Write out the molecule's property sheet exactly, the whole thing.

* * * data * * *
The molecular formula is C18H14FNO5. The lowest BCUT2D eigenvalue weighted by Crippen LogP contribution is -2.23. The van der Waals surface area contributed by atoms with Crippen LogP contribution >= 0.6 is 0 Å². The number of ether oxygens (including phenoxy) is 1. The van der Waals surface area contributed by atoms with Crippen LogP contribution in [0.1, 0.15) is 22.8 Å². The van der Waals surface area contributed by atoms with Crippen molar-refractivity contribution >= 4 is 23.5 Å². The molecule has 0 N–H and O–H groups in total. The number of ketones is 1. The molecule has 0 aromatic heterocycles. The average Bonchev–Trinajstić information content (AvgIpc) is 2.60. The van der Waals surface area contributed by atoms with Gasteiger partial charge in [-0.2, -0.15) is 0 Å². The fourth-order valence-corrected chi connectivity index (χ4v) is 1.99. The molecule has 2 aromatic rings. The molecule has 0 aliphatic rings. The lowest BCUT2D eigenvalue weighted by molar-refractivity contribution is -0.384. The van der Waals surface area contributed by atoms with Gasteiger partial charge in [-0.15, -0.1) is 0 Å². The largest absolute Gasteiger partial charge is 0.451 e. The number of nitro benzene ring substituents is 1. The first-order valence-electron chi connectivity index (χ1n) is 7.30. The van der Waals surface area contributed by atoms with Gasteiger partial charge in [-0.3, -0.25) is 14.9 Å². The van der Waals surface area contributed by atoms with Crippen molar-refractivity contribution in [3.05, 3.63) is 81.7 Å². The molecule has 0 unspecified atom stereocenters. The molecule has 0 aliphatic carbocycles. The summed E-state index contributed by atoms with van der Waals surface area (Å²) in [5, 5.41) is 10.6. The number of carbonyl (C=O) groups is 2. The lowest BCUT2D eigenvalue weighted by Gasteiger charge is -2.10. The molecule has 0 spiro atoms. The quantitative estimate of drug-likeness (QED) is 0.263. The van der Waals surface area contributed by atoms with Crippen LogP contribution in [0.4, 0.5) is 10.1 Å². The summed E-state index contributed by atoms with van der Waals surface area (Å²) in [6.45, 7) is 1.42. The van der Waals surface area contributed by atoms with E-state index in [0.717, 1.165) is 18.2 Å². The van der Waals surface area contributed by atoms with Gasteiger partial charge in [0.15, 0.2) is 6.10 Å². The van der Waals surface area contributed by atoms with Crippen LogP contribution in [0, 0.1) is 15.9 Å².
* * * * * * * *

The molecular formula is C18H14FNO5. The lowest BCUT2D eigenvalue weighted by Crippen LogP contribution is -2.23. The van der Waals surface area contributed by atoms with Crippen LogP contribution >= 0.6 is 0 Å². The number of ether oxygens (including phenoxy) is 1. The van der Waals surface area contributed by atoms with Crippen LogP contribution in [0.1, 0.15) is 22.8 Å². The van der Waals surface area contributed by atoms with Crippen molar-refractivity contribution >= 4 is 23.5 Å². The molecule has 0 N–H and O–H groups in total. The number of ketones is 1. The molecule has 0 aromatic heterocycles. The average Bonchev–Trinajstić information content (AvgIpc) is 2.60. The van der Waals surface area contributed by atoms with Gasteiger partial charge in [-0.2, -0.15) is 0 Å². The fourth-order valence-corrected chi connectivity index (χ4v) is 1.99. The molecule has 2 aromatic rings. The molecule has 0 aliphatic rings. The lowest BCUT2D eigenvalue weighted by molar-refractivity contribution is -0.384. The van der Waals surface area contributed by atoms with Gasteiger partial charge in [-0.15, -0.1) is 0 Å². The largest absolute Gasteiger partial charge is 0.451 e. The number of nitro benzene ring substituents is 1. The first-order valence-electron chi connectivity index (χ1n) is 7.30. The van der Waals surface area contributed by atoms with Gasteiger partial charge in [-0.3, -0.25) is 14.9 Å². The van der Waals surface area contributed by atoms with Crippen molar-refractivity contribution in [3.05, 3.63) is 81.7 Å². The molecule has 0 unspecified atom stereocenters. The molecule has 0 aliphatic carbocycles. The summed E-state index contributed by atoms with van der Waals surface area (Å²) in [5, 5.41) is 10.6. The number of carbonyl (C=O) groups is 2. The lowest BCUT2D eigenvalue weighted by Gasteiger charge is -2.10. The molecule has 0 spiro atoms. The quantitative estimate of drug-likeness (QED) is 0.263. The van der Waals surface area contributed by atoms with Crippen LogP contribution in [0.4, 0.5) is 10.1 Å². The summed E-state index contributed by atoms with van der Waals surface area (Å²) in [6.45, 7) is 1.42. The van der Waals surface area contributed by atoms with E-state index in [0.717, 1.165) is 18.2 Å². The van der Waals surface area contributed by atoms with Gasteiger partial charge in [0.15, 0.2) is 6.10 Å². The van der Waals surface area contributed by atoms with Crippen LogP contribution in [0, 0.1) is 15.9 Å².